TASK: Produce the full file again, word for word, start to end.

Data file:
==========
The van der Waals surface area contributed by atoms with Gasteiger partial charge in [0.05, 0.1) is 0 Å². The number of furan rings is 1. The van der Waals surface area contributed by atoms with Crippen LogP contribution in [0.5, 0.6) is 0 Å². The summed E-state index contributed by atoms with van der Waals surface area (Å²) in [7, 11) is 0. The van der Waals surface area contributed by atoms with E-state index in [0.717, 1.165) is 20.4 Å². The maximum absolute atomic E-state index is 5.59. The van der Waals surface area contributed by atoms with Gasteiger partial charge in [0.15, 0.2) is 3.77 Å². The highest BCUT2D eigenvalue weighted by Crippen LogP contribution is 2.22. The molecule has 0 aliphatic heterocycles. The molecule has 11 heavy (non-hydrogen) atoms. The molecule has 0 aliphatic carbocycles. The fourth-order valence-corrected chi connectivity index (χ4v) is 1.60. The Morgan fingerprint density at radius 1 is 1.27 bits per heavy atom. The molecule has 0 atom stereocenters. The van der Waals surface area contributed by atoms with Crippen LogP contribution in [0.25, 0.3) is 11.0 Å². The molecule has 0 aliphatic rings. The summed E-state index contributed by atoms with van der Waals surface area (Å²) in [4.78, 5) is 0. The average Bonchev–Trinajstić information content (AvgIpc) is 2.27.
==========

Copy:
The van der Waals surface area contributed by atoms with Gasteiger partial charge in [0.05, 0.1) is 0 Å². The number of furan rings is 1. The van der Waals surface area contributed by atoms with Crippen LogP contribution in [0.5, 0.6) is 0 Å². The summed E-state index contributed by atoms with van der Waals surface area (Å²) in [7, 11) is 0. The van der Waals surface area contributed by atoms with E-state index in [0.717, 1.165) is 20.4 Å². The maximum absolute atomic E-state index is 5.59. The van der Waals surface area contributed by atoms with Gasteiger partial charge in [0.15, 0.2) is 3.77 Å². The highest BCUT2D eigenvalue weighted by Crippen LogP contribution is 2.22. The molecule has 0 aliphatic heterocycles. The molecule has 11 heavy (non-hydrogen) atoms. The molecule has 0 aliphatic carbocycles. The fourth-order valence-corrected chi connectivity index (χ4v) is 1.60. The Morgan fingerprint density at radius 1 is 1.27 bits per heavy atom. The molecule has 0 atom stereocenters. The van der Waals surface area contributed by atoms with Crippen LogP contribution in [0.25, 0.3) is 11.0 Å². The molecule has 0 aliphatic rings. The summed E-state index contributed by atoms with van der Waals surface area (Å²) in [4.78, 5) is 0. The average Bonchev–Trinajstić information content (AvgIpc) is 2.27.